Pressure on Parents Rises as the Pandemic Drags On

By Hasanah Akhir

December 2021 FEATURE
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Awin's family during board game time.

DURING COVID, PARENTS have been forced to assume full child-rearing duties, including playing the role of educator; these responsibilities used to be shared with childcare centres and schools.

Many initially loved spending more time with their children, but as the pandemic wore on, they soon found themselves stretched thin, juggling work and childcare. Without a support system, it was only a matter of time before fatigue eventually set in.

Raj* loves his time with his two toddlers. But now that they are with him at all times of the day, Raj struggles to manage working, caring, teaching and just being present with his children. He drew up a play-and-learn timetable for the first three months of lockdown, but it did not pan out the way he had hoped. He finds it especially challenging looking after his two-year-old daughter; his son had at that age been placed at a childcare centre. “I could’ve given my children all my attention pre-Covid, but now, being with them the entire day, I’m mentally and physically drained by 7pm.”

It is an acknowledged fact that when children are homeschooled, parents as “pseudo-educators” must also learn alongside them. Mother-of-five Awin realises that to guide her children in schoolwork, she has to copy the teacher’s tone and delivery style. “My two younger children tell me they’d rather attend kindergarten because learning is more fun that way. I don’t know how pre-school teachers do it. I’ve tried imitating them, but by the end of it, I was so exhausted from just trying!"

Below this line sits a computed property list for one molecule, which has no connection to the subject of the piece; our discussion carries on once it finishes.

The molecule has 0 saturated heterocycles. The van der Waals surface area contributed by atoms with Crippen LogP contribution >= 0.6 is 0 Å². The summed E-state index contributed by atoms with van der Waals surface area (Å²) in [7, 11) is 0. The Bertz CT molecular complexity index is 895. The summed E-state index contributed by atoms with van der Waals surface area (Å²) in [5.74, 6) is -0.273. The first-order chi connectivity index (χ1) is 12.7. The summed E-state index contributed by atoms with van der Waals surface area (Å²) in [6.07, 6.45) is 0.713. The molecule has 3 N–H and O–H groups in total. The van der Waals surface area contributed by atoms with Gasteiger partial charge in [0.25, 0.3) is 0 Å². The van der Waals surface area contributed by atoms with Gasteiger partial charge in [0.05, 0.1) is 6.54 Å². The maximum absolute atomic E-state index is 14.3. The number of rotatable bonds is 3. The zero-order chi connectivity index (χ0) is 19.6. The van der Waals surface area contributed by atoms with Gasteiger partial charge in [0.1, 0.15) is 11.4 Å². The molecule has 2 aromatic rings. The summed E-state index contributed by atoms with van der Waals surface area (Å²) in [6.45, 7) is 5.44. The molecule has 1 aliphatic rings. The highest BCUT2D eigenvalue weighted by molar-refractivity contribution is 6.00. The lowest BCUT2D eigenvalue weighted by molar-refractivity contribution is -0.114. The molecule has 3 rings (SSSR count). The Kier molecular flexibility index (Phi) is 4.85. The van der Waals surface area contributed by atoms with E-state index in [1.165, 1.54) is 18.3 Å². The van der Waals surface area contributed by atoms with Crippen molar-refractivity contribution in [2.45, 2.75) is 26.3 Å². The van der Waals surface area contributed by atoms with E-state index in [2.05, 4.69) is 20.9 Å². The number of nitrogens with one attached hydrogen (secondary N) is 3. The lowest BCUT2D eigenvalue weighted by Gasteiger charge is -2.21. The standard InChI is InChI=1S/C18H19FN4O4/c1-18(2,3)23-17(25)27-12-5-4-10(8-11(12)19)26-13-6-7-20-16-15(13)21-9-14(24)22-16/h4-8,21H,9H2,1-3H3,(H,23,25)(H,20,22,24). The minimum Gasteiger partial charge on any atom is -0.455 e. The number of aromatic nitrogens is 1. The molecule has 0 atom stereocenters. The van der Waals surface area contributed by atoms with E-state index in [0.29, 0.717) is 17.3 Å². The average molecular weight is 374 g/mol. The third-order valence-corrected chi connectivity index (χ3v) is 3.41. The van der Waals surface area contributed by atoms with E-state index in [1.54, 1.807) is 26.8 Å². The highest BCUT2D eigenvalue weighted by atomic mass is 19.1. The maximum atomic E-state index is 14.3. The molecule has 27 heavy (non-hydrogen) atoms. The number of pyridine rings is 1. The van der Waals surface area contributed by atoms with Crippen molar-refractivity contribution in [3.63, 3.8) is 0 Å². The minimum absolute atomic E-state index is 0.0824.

Teena (second from left) with her six boys and parents.

Teena, a mother of six boys between the ages two and 13 years, agrees. She too is kept busy with her children’s online classes. “It is overwhelming,” Teena admits, when she has to also make sure her youngest is given time to learn and play. There are times when Teena had to ask her two eldest sons to look after the younger ones while she got the house chores done. “I now understand the proverb, ‘It takes a village to raise a child’. I have to put on so many hats during the day; I’m the mother, the cook, the cleaner, and now, also the educator. Twenty-four hours a day just isn’t enough.”

But some parents like Dharma have had it relatively easier. Dharma’s mother lives in the same apartment building and helps to care for her son, Siva, after schooling hours, giving Dharma time to catch her breath. But those who depend heavily on external childcare support, such as Raj and Teena, are not afforded the same luxury.

Dharma and her family.

Increased work demands, and changing education and child development needs have made redundant the old ways of parenting. Many are relearning how to “parent” amidst a 21st century pandemic; perhaps now is the time to rethink the incorporation of childcare and education policies into the nation’s management of the Covid-19 crisis.

Hasanah Akhir

is advocate for family inclusiveness. She is currently working at the Family and Children’s Affairs Department of the Penang Women’s Development Corporation (PWDC).